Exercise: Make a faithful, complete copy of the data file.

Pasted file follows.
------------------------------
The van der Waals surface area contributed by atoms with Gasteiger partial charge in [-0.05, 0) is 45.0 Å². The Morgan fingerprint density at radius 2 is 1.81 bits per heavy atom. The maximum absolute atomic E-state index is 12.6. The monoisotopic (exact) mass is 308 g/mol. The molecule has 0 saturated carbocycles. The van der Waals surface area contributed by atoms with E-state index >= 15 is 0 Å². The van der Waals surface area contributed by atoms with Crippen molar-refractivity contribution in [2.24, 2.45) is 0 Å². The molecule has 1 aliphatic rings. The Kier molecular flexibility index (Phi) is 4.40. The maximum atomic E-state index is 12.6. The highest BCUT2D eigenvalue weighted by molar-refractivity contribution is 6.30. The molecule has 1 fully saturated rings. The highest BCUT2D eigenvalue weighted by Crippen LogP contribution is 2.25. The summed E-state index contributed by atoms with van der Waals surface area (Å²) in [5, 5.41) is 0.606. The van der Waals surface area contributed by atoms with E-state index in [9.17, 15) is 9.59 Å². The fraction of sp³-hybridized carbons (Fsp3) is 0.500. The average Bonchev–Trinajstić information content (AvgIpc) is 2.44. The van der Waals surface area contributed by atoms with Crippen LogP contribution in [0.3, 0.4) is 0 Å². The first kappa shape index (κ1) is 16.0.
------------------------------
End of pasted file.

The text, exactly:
The van der Waals surface area contributed by atoms with Gasteiger partial charge in [-0.05, 0) is 45.0 Å². The Morgan fingerprint density at radius 2 is 1.81 bits per heavy atom. The maximum absolute atomic E-state index is 12.6. The monoisotopic (exact) mass is 308 g/mol. The molecule has 0 saturated carbocycles. The van der Waals surface area contributed by atoms with E-state index >= 15 is 0 Å². The van der Waals surface area contributed by atoms with Crippen molar-refractivity contribution in [2.24, 2.45) is 0 Å². The molecule has 1 aliphatic rings. The Kier molecular flexibility index (Phi) is 4.40. The maximum atomic E-state index is 12.6. The highest BCUT2D eigenvalue weighted by molar-refractivity contribution is 6.30. The molecule has 1 fully saturated rings. The highest BCUT2D eigenvalue weighted by Crippen LogP contribution is 2.25. The summed E-state index contributed by atoms with van der Waals surface area (Å²) in [5, 5.41) is 0.606. The van der Waals surface area contributed by atoms with E-state index in [9.17, 15) is 9.59 Å². The fraction of sp³-hybridized carbons (Fsp3) is 0.500. The average Bonchev–Trinajstić information content (AvgIpc) is 2.44. The van der Waals surface area contributed by atoms with Crippen LogP contribution in [0.3, 0.4) is 0 Å². The first kappa shape index (κ1) is 16.0.